I was an early advocate for posting grades online. In fact, our site was the first school in the district to have a majority of the teachers posting grades and homework online, thank you very much. We were several years ahead of even the high school. I remember parents who were used to having easy access to that info, getting crabby when their kids hit the high school, and almost nobody on the staff had any web presence.
The gradebook program (another trailblazing effort at our site) our staff used in those days allowed for several ways to post the data online. One of the ways would display the whole class in one screen with six columns: student ID number, points earned/points possible, total percentage, letter grade, rank in class, number of zeros.
This is the way we rolled at our site. It was just enough information for everybody to stay informed without micromanaging. At Back to School Nights, I would tell parents,
“Your focus should be on the last column: number of zeros. We want that number to be ZERO. If it is, the rest should take care of itself. If that number is greater than zero, your student’s first step is to see me to find out what it is and if it can be made up. If your student has zero zeros AND the letter grade is still low, THEN we have something we need to talk about.”
I also liked the “rank in class” feature. There used to be sooooo much jockeying for position and trash-talking and… ummm… trying. It was a lot of fun to watch.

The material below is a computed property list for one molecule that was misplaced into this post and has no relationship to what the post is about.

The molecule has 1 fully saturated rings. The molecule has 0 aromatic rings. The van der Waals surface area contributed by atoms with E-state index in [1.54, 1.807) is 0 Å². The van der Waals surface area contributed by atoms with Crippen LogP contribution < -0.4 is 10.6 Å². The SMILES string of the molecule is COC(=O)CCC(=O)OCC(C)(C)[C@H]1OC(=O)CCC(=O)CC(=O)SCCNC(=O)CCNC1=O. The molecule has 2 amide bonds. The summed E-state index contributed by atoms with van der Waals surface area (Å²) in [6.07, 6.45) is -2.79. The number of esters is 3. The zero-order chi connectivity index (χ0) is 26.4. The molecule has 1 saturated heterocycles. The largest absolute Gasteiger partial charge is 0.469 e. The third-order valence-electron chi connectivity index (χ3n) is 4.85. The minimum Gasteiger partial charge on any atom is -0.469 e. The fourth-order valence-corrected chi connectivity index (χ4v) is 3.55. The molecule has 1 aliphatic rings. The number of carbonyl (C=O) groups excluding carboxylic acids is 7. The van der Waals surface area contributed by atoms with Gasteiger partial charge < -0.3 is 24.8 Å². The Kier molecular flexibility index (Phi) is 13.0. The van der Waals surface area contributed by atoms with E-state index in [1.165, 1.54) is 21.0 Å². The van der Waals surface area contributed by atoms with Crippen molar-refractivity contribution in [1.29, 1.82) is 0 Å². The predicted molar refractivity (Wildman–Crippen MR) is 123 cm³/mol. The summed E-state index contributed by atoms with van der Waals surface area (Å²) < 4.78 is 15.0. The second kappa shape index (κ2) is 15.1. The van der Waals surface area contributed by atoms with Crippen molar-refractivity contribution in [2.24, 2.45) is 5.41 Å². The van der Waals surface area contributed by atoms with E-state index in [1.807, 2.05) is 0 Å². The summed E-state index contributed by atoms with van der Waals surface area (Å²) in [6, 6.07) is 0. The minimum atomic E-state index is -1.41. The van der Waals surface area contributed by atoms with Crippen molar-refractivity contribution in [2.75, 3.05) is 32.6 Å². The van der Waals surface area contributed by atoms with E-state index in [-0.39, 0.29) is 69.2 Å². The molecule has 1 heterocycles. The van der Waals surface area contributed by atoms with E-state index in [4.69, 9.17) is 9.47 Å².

The downside was that many of the kids treated their grade like it was on the stock market:
“I’m up 3.5%! Yay!”
“Why did that happen?”
“I don’t know… but yay!”
But now my grade book is live on the net as soon as I hit the Save button. And the stupid software automatically puts a letter grade for every assignment, no matter how small. And I have no control over how it displays the information.
So now I get this:
“I see Baby Mozart has been getting B+’s on her Friday tests. What can we do about this?”
“Umm… she has a 97% in the class overall. I think she’s doing ok. The tests are only part of the class and grade.”
“We don’t accept B’s in this family. Also she got an F on that quiz on Wednesday. How can she make that up?”
“That was 5 points. She got 2. We will have more than 1000 points possible in the quarter alone. She still has a 97% in the class.”
“We certainly don’t accept F’s in this family. How can she make that up?”
And even worse, the kids STILL don’t take advantage of the information. Yesterday I got an e-mail from a kid with like five missing assignments out of about twenty. (The e-mail has been edited for spelling and clarity.)
“Mr. Coward, I just looked at my grade, and it is really low. I am confused about why it’s so low because I’m really trying hard. What can I do to get my grade up? Hope you are having a great day.”